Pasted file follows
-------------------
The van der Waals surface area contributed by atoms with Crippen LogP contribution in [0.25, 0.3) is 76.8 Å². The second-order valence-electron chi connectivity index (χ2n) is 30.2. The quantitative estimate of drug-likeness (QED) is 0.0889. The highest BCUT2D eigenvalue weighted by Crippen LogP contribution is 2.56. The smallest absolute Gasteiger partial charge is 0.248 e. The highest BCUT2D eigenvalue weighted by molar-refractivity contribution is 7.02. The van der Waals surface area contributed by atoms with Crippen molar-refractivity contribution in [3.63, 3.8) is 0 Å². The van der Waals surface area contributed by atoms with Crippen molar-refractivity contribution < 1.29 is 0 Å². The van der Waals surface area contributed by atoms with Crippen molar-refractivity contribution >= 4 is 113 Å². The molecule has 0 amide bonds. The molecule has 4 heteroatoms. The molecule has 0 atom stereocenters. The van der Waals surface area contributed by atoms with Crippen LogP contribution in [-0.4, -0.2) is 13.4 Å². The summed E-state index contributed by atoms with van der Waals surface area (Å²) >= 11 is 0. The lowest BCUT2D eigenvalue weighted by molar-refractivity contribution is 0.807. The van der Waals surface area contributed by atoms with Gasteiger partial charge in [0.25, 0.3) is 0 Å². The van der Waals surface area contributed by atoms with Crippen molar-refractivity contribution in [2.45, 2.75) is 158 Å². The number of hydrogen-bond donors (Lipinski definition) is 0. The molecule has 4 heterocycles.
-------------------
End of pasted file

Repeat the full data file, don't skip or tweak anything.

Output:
The van der Waals surface area contributed by atoms with Crippen LogP contribution in [0.25, 0.3) is 76.8 Å². The second-order valence-electron chi connectivity index (χ2n) is 30.2. The quantitative estimate of drug-likeness (QED) is 0.0889. The highest BCUT2D eigenvalue weighted by Crippen LogP contribution is 2.56. The smallest absolute Gasteiger partial charge is 0.248 e. The highest BCUT2D eigenvalue weighted by molar-refractivity contribution is 7.02. The van der Waals surface area contributed by atoms with Crippen molar-refractivity contribution in [3.63, 3.8) is 0 Å². The van der Waals surface area contributed by atoms with Crippen molar-refractivity contribution < 1.29 is 0 Å². The van der Waals surface area contributed by atoms with Crippen molar-refractivity contribution >= 4 is 113 Å². The molecule has 0 amide bonds. The molecule has 4 heteroatoms. The molecule has 0 atom stereocenters. The van der Waals surface area contributed by atoms with Crippen LogP contribution in [-0.4, -0.2) is 13.4 Å². The summed E-state index contributed by atoms with van der Waals surface area (Å²) >= 11 is 0. The lowest BCUT2D eigenvalue weighted by molar-refractivity contribution is 0.807. The van der Waals surface area contributed by atoms with Gasteiger partial charge in [0.25, 0.3) is 0 Å². The van der Waals surface area contributed by atoms with Crippen molar-refractivity contribution in [2.45, 2.75) is 158 Å². The number of hydrogen-bond donors (Lipinski definition) is 0. The molecule has 4 heterocycles.